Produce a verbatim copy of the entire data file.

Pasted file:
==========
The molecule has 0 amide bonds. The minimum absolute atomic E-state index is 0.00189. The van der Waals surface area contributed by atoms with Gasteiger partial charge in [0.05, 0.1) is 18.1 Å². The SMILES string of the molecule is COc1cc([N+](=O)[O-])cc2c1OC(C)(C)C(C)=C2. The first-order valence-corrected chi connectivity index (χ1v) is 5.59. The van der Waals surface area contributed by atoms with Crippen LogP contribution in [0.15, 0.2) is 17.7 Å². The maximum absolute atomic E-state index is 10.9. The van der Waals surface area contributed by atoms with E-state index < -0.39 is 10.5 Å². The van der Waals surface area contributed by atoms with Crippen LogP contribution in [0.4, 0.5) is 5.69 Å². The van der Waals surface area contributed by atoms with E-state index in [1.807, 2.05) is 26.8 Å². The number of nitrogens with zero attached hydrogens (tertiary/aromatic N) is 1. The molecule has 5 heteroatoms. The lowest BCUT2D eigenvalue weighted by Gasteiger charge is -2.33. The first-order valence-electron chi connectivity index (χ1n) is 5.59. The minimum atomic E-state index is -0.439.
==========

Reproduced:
The molecule has 0 amide bonds. The minimum absolute atomic E-state index is 0.00189. The van der Waals surface area contributed by atoms with Gasteiger partial charge in [0.05, 0.1) is 18.1 Å². The SMILES string of the molecule is COc1cc([N+](=O)[O-])cc2c1OC(C)(C)C(C)=C2. The first-order valence-corrected chi connectivity index (χ1v) is 5.59. The van der Waals surface area contributed by atoms with Crippen LogP contribution in [0.15, 0.2) is 17.7 Å². The maximum absolute atomic E-state index is 10.9. The van der Waals surface area contributed by atoms with E-state index < -0.39 is 10.5 Å². The van der Waals surface area contributed by atoms with Crippen LogP contribution in [0.4, 0.5) is 5.69 Å². The van der Waals surface area contributed by atoms with E-state index in [1.807, 2.05) is 26.8 Å². The number of nitrogens with zero attached hydrogens (tertiary/aromatic N) is 1. The molecule has 5 heteroatoms. The lowest BCUT2D eigenvalue weighted by Gasteiger charge is -2.33. The first-order valence-electron chi connectivity index (χ1n) is 5.59. The minimum atomic E-state index is -0.439.